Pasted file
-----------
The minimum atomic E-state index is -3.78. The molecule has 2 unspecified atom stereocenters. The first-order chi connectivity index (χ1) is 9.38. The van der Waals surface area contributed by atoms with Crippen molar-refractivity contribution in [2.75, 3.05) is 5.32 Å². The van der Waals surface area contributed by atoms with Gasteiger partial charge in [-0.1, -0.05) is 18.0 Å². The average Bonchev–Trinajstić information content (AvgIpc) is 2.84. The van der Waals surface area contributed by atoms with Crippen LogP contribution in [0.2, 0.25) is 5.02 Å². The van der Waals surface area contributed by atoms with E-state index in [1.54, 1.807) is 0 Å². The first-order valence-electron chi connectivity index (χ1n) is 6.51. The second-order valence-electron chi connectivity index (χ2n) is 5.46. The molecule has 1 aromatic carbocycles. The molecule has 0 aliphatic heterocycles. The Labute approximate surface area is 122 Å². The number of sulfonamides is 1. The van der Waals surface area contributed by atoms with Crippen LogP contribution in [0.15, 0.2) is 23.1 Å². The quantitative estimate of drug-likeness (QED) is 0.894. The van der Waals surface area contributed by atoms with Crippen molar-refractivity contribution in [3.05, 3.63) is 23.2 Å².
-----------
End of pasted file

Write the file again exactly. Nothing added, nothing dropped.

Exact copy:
The minimum atomic E-state index is -3.78. The molecule has 2 unspecified atom stereocenters. The first-order chi connectivity index (χ1) is 9.38. The van der Waals surface area contributed by atoms with Crippen molar-refractivity contribution in [2.75, 3.05) is 5.32 Å². The van der Waals surface area contributed by atoms with Gasteiger partial charge in [-0.1, -0.05) is 18.0 Å². The average Bonchev–Trinajstić information content (AvgIpc) is 2.84. The van der Waals surface area contributed by atoms with Crippen LogP contribution in [0.2, 0.25) is 5.02 Å². The van der Waals surface area contributed by atoms with E-state index in [1.54, 1.807) is 0 Å². The first-order valence-electron chi connectivity index (χ1n) is 6.51. The second-order valence-electron chi connectivity index (χ2n) is 5.46. The molecule has 1 aromatic carbocycles. The molecule has 0 aliphatic heterocycles. The Labute approximate surface area is 122 Å². The number of sulfonamides is 1. The van der Waals surface area contributed by atoms with Crippen LogP contribution in [0.15, 0.2) is 23.1 Å². The quantitative estimate of drug-likeness (QED) is 0.894. The van der Waals surface area contributed by atoms with Crippen molar-refractivity contribution in [3.05, 3.63) is 23.2 Å².